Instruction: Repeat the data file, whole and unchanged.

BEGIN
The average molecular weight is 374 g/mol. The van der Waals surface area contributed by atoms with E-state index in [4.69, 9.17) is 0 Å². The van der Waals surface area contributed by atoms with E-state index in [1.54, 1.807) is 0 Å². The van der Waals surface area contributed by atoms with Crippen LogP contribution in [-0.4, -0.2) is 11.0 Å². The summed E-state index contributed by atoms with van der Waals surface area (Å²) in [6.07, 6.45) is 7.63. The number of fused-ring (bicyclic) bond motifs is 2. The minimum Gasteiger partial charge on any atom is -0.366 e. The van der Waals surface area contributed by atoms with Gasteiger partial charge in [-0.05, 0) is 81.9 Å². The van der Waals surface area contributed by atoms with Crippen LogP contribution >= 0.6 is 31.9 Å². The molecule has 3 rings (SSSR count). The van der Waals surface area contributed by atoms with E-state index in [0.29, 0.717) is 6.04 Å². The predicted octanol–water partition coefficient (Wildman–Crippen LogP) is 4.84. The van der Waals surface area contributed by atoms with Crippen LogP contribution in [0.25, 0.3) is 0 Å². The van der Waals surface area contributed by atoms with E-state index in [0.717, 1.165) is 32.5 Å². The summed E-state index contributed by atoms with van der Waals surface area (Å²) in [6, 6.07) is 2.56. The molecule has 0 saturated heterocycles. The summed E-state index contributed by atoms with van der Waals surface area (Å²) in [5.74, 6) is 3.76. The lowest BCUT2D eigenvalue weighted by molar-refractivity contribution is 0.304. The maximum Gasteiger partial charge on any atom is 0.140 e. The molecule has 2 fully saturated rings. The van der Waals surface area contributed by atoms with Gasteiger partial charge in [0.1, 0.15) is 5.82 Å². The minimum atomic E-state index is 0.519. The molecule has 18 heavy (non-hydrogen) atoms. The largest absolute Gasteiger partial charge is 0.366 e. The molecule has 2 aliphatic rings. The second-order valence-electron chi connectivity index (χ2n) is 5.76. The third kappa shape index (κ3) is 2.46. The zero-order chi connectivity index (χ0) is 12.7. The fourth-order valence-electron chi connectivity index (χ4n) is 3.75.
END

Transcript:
The average molecular weight is 374 g/mol. The van der Waals surface area contributed by atoms with E-state index in [4.69, 9.17) is 0 Å². The van der Waals surface area contributed by atoms with E-state index in [1.54, 1.807) is 0 Å². The van der Waals surface area contributed by atoms with Crippen LogP contribution in [-0.4, -0.2) is 11.0 Å². The summed E-state index contributed by atoms with van der Waals surface area (Å²) in [6.07, 6.45) is 7.63. The number of fused-ring (bicyclic) bond motifs is 2. The minimum Gasteiger partial charge on any atom is -0.366 e. The van der Waals surface area contributed by atoms with Gasteiger partial charge in [-0.05, 0) is 81.9 Å². The van der Waals surface area contributed by atoms with Crippen LogP contribution >= 0.6 is 31.9 Å². The molecule has 3 rings (SSSR count). The van der Waals surface area contributed by atoms with E-state index in [0.29, 0.717) is 6.04 Å². The predicted octanol–water partition coefficient (Wildman–Crippen LogP) is 4.84. The van der Waals surface area contributed by atoms with Crippen LogP contribution in [0.25, 0.3) is 0 Å². The van der Waals surface area contributed by atoms with E-state index in [0.717, 1.165) is 32.5 Å². The summed E-state index contributed by atoms with van der Waals surface area (Å²) in [6, 6.07) is 2.56. The molecule has 0 saturated heterocycles. The summed E-state index contributed by atoms with van der Waals surface area (Å²) in [5.74, 6) is 3.76. The lowest BCUT2D eigenvalue weighted by molar-refractivity contribution is 0.304. The maximum Gasteiger partial charge on any atom is 0.140 e. The molecule has 2 fully saturated rings. The van der Waals surface area contributed by atoms with Gasteiger partial charge in [0.1, 0.15) is 5.82 Å². The minimum atomic E-state index is 0.519. The molecule has 18 heavy (non-hydrogen) atoms. The largest absolute Gasteiger partial charge is 0.366 e. The molecule has 2 aliphatic rings. The second-order valence-electron chi connectivity index (χ2n) is 5.76. The third kappa shape index (κ3) is 2.46. The zero-order chi connectivity index (χ0) is 12.7. The fourth-order valence-electron chi connectivity index (χ4n) is 3.75.